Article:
The highest-ever award in an Israeli class-action suit against a drug manufacturer – NIS 12.1 million – was recently made under a compromise agreement reached between a diabetes patient and GlaxoSmithKline, the maker of Avandia.
The suit had been filed by a diabetic who claimed that GSK had concealed data from the public that showed the drug, which is used to treat people with type-2 diabetes, increased the risk of dying from a heart attack.
The award is expected to be used to fund a new treatment program for diabetics.
Avandia was approved for treatment in 1999 and is included in the basket of health services covered by Israel's HMOs as a pre-treatment, to be used before insulin injections. During the past decade, it was one of the West’s most widely used drugs in diabetes treatment, with sales reaching $3.2 billion in 2006.
The Israel Diabetes Association estimates that some 30,000 Israeli diabetics have been given the drug, but since the summer of 2007, when the risks associated with it started to become known, that number has fallen to several thousand.
In May 2007, the New England Journal of Medicine published an article by two researchers who did a meta-analysis of 42 trials of Avandia. The two were able to demonstrate that the drug increased the chance of heart attack by 43%, and the risk of dying from a heart attack by 64%, compared to diabetics who were treated with other drugs or were given placebos.
In February 2010, an internal report by the U.S. Food and Drug Administration determined that the drug harmed the heart, and had been linked to 304 deaths from cardiac failure in the third quarter of 2009 in the U.S.
Following these reports, European regulators began their own reassessment of Avandia, and in October 2010 ordered the marketing of the drug stopped. But American and Israeli health officials continued to allow its use to treat diabetics whose blood sugar could not be stabilized by other drugs.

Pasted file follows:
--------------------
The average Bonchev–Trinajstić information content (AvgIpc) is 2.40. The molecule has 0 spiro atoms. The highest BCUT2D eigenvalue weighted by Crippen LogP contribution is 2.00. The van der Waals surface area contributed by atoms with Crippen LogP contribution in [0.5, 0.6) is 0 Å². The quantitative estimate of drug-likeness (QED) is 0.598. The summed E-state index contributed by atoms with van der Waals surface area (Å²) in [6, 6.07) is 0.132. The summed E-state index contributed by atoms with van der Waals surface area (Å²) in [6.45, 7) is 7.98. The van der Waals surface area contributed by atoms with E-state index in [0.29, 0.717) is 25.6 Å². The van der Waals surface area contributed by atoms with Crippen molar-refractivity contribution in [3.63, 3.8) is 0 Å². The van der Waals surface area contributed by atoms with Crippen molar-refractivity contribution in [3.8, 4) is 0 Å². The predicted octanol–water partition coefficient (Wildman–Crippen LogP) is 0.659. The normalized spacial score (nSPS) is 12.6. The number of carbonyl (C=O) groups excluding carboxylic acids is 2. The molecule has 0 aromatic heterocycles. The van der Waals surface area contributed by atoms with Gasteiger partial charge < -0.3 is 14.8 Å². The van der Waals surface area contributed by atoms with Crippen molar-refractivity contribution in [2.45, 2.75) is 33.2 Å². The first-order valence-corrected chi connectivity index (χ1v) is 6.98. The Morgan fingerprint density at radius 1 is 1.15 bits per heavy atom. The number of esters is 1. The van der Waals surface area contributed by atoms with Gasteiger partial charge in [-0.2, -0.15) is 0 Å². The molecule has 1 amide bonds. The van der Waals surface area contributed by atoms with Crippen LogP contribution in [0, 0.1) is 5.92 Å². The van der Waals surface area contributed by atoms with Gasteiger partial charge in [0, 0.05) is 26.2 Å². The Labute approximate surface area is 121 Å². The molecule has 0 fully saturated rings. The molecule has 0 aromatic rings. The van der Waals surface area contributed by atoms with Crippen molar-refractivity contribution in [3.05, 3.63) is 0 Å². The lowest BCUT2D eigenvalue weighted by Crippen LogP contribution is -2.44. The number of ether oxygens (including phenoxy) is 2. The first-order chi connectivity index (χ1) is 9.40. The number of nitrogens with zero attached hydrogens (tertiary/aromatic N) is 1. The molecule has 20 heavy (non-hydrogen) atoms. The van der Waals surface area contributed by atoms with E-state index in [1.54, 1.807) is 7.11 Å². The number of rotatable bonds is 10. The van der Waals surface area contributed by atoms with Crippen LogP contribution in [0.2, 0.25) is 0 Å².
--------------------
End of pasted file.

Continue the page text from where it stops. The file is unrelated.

In July 2007, an Israeli diabetic filed a suit against GlaxoSmithKline in Tel Aviv District Court that was later recognized as a class-action. His attorneys, David Or-Chen and Tzvi Kahana, argued that the drug company had concealed the drug's risks from the public, even though it had evidence of the risk from at least as early as 2002, and that the drug was being distributed with information leaflets printed in 2000, in violation of Health Ministry requirements.
As part of the compromise arrangement, the drug maker rejected the claims, saying that “scientific information does not support a causal connection between the drug and the risk.” The award will not go to the claimant, but to train professionals who help treat diabetics, and toward the purchase of relevant treatments and drugs that are not included in the national health basket.
The compromise is being publicized to solicit comments from anyone who took the drug between 1999-2000, who believes that he or she suffered medical problems or financial harm from the drug.
After hearing objections, which is expected to take place later this week, the arrangement will require the approval of the attorney general.
GlaxoSmithKline responded by saying it “hopes the programs will provide significant support to patients and medical staff.”
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